It had been Perry who had hurt the most. Perry… and… and…
<I have no place in Metropolis anymore.>
She let out a slight whimper as her throat closed over her anguish. That had hurt a lot. That had definitely hurt a lot.
She suddenly felt cold… so, so cold. The light red sweater she had on was insufficient to protect her from the stiff breeze that was suddenly rattling in the window. She huddled up in a tight ball, her teeth chattering, folding her feet up underneath her, tucking her head tight into the hollow of her own shoulder and slipping her hands into the large pockets on either side of the sweater, curling into herself.
All of a sudden unable to prevent the heavy fogginess of sleep from settling on her eyes, she uttered a fervent prayer to whoever was listening for the sweet blank silence of oblivion.
The elevator pinged and expelled him into the newsroom. He stepped cautiously down the small flight of stairs, looking around at his bustling colleagues, trying to spot her before she spotted him.
He breathed a sigh of relief. No firm hand on his shoulder, no accusatory tone, no blunt objects thrown full-tilt at his head. She must be out of the office…
He groaned mentally. She wasn't out of the office. English women were just a good deal more reserved than American women, that was all…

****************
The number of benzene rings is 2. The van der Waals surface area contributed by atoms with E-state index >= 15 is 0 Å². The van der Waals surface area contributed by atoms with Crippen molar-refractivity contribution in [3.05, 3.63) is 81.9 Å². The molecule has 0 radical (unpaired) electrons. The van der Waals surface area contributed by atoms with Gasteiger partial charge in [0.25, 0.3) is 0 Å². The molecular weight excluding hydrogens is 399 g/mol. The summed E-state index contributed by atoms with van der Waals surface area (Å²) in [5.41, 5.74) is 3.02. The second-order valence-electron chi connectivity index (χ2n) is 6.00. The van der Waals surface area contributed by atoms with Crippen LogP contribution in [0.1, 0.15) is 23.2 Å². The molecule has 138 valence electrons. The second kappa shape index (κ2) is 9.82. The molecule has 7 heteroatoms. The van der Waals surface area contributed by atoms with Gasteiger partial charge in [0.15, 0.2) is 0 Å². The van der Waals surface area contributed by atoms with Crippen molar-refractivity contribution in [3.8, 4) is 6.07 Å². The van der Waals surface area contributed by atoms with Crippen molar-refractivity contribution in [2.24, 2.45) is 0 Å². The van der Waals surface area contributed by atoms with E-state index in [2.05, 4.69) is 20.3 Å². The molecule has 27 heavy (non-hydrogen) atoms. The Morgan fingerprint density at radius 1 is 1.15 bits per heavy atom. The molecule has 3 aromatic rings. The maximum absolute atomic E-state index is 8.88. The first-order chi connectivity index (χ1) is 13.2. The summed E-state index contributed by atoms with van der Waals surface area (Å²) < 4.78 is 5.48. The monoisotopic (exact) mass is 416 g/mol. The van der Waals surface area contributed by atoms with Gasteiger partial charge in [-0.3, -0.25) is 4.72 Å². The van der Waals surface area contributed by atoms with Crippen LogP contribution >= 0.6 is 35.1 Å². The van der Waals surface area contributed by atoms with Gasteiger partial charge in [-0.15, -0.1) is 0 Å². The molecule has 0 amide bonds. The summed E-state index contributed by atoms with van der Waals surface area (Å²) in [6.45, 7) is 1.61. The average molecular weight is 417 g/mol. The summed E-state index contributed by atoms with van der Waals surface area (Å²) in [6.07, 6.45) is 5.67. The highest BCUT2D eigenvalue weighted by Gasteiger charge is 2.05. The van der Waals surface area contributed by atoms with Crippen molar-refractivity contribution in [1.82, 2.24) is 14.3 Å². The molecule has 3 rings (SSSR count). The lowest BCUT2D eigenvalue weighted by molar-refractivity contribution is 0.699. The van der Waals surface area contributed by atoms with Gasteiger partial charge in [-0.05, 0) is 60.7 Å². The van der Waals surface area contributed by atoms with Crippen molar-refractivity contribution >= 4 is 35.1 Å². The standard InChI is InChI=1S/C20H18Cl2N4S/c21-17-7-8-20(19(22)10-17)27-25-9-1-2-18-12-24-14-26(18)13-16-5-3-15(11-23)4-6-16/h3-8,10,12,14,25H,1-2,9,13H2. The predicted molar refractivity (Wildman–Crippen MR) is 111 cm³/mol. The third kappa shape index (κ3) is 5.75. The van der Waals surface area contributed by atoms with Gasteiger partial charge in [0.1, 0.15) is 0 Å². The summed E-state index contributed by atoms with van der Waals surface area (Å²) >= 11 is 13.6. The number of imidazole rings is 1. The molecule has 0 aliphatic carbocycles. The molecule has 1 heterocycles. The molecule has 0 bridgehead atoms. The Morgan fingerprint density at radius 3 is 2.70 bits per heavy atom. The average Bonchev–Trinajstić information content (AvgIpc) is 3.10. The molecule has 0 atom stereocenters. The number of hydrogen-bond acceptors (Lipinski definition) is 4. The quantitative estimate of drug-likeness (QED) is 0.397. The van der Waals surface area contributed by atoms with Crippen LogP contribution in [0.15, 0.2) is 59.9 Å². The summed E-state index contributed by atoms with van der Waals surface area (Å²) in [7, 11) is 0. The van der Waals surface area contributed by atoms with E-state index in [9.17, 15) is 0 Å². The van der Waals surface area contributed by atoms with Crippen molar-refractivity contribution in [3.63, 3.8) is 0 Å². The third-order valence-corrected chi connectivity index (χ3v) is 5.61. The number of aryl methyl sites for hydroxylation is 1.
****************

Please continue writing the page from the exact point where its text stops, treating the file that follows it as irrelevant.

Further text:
Banishing the painful thought from his mind, he turned around, presented her with the withered flower of his smile.
"I called you last night," she said, her head on one side, a steely undertone in her voice. "A couple of times."
He winced. He'd heard the phone, just hadn't bothered answering it, too caught up in the memories which had haunted him on their date…
"I… I was… um… busy."
"I gathered." The steel had spread to her eyes, to her stance. He gulped.
"We need to talk." Inwardly, he moaned, recognising the take-no- prisoners tone in her voice. There was no room for discussion. They would talk, whether he liked it or not.
He eyed her doubtfully for a moment, then sighed, nodded, and followed her in.
Once inside, she swung around, folding her arms under her breasts to face him full-on. He groaned mentally again. Not the stance. Please, not this. It had been far too long…
"I want to discuss our 'date'," she said tightly, "and why you felt the need to abandon me in the middle of a busy restaurant halfway through it. Is my company really that bad? *Why* did you do it, Kenneth? I don't understand."
Her face was an endearing riddle of confusion, and for a moment, he loathed himself for putting her through this.